Kiwi campaigner Robert Martin says he'll focus on ensuring people with disabilities are "recognised as true citizens of their countries" when he starts his four-year term with the United Nations (UN) next year.
He's the first person with a learning disability to be elected to the UN's Committee on the Rights of Persons with Disabilities (CRPD), and made a speech at Parliament this week to mark the International Day of Persons with Disabilities.
Mr Martin, who grew up in various state institutions, says he's "honoured and proud" to have been elected to the committee.
He says he grew up at a time when many disabled people were segregated from society.
"Many of us did not experience having a family or an education, so right from the start we were on the back foot for no fault of our own, we were left behind."
Now he wants to ensure that disabled people are fully included "because we have a lot to give, a lot to share, we're just like anybody else".
"I hope that disabled people are seen as real people, that they can make fantastic contributions to New Zealand society and to our communities."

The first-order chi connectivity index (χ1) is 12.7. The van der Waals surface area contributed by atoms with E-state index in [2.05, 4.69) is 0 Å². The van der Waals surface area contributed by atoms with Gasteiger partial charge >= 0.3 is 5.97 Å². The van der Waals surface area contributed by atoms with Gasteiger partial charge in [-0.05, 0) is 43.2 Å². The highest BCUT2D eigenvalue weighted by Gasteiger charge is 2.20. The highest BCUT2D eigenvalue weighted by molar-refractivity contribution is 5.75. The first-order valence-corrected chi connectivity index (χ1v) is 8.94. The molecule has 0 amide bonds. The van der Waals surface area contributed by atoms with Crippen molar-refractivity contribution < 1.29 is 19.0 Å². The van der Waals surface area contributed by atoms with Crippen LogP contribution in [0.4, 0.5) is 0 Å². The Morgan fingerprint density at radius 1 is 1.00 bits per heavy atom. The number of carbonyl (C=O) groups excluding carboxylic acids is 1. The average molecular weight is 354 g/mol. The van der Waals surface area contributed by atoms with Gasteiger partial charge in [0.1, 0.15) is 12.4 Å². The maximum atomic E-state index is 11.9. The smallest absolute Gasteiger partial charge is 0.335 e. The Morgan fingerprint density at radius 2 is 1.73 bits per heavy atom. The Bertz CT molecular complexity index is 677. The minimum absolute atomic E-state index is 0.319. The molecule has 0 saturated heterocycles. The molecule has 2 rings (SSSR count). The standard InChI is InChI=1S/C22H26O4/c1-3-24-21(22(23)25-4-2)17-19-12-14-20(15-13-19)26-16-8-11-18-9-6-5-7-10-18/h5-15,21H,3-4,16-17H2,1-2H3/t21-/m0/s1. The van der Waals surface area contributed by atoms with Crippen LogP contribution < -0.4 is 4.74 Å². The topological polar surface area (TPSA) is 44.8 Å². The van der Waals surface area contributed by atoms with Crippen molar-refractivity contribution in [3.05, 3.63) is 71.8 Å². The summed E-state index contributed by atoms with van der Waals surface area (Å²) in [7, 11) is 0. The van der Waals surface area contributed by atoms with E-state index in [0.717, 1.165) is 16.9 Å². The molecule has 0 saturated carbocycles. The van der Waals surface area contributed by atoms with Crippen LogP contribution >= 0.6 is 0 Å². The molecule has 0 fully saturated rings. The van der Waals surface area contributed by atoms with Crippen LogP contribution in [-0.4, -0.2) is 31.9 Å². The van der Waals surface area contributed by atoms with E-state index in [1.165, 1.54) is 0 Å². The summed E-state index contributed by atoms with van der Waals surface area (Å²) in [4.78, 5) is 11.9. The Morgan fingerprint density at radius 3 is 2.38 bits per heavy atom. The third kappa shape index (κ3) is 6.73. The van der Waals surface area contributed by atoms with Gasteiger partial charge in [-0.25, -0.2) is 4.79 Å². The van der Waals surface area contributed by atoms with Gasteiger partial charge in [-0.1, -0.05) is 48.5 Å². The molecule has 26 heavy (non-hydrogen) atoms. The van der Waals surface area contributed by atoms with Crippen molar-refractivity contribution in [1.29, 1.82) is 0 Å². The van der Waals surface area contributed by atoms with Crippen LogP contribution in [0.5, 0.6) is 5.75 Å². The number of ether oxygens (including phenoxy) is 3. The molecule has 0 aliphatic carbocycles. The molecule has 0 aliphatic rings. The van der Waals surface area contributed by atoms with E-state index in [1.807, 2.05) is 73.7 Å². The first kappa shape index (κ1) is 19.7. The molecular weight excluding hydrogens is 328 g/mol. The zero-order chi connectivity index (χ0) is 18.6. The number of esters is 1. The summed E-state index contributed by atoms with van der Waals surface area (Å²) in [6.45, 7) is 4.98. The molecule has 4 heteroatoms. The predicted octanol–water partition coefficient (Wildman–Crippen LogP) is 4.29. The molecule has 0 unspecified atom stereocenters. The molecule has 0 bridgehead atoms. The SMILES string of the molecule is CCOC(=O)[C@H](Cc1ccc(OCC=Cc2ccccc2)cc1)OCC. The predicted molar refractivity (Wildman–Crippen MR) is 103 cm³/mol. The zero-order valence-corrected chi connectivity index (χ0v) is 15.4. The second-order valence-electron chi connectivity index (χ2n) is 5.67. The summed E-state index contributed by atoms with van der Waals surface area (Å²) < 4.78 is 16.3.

He says education, employment, and healthcare are among the most important issues facing disabled people, and work needs to be done.
"To me, education is a basic human right, disabled children should be able to go to school alongside other children, provided with the right support and teachers that know how to teach them."
Many disabled people his age never got a chance to get a good education because of society's stigma against them.
"They were not able to be educated because people thought we couldn't be.
"We know better now, but still many disabled people are being left behind."
Mr Martin says disabled people are often invisible in discussions about employment, and they need to be given a chance to work in jobs that they enjoy.
He says doctors and medical health professionals could be better trained to provide treatment and communicate with people with disabilities.
"Some of the health issues people with disabilities, particularly learning disabilities, face include a shorter life expectancy, increased risk of some medical conditions like dementia and epilepsy, and the risk of being exposed to medical procedures other people aren't."
Disability rights commissioner Paul Gibson says that "when Robert spoke, the world stopped and listened", and he has given disabled people "a voice at the highest places".
During his UN term, Mr Martin will spend two four-week periods in Geneva each year.
He'll help to oversee the rights of disabled people in the countries who have signed the Convention on the Rights of Disabled Persons.
The UN's International Day of Persons with Disabilities will be celebrated on Saturday, December 3.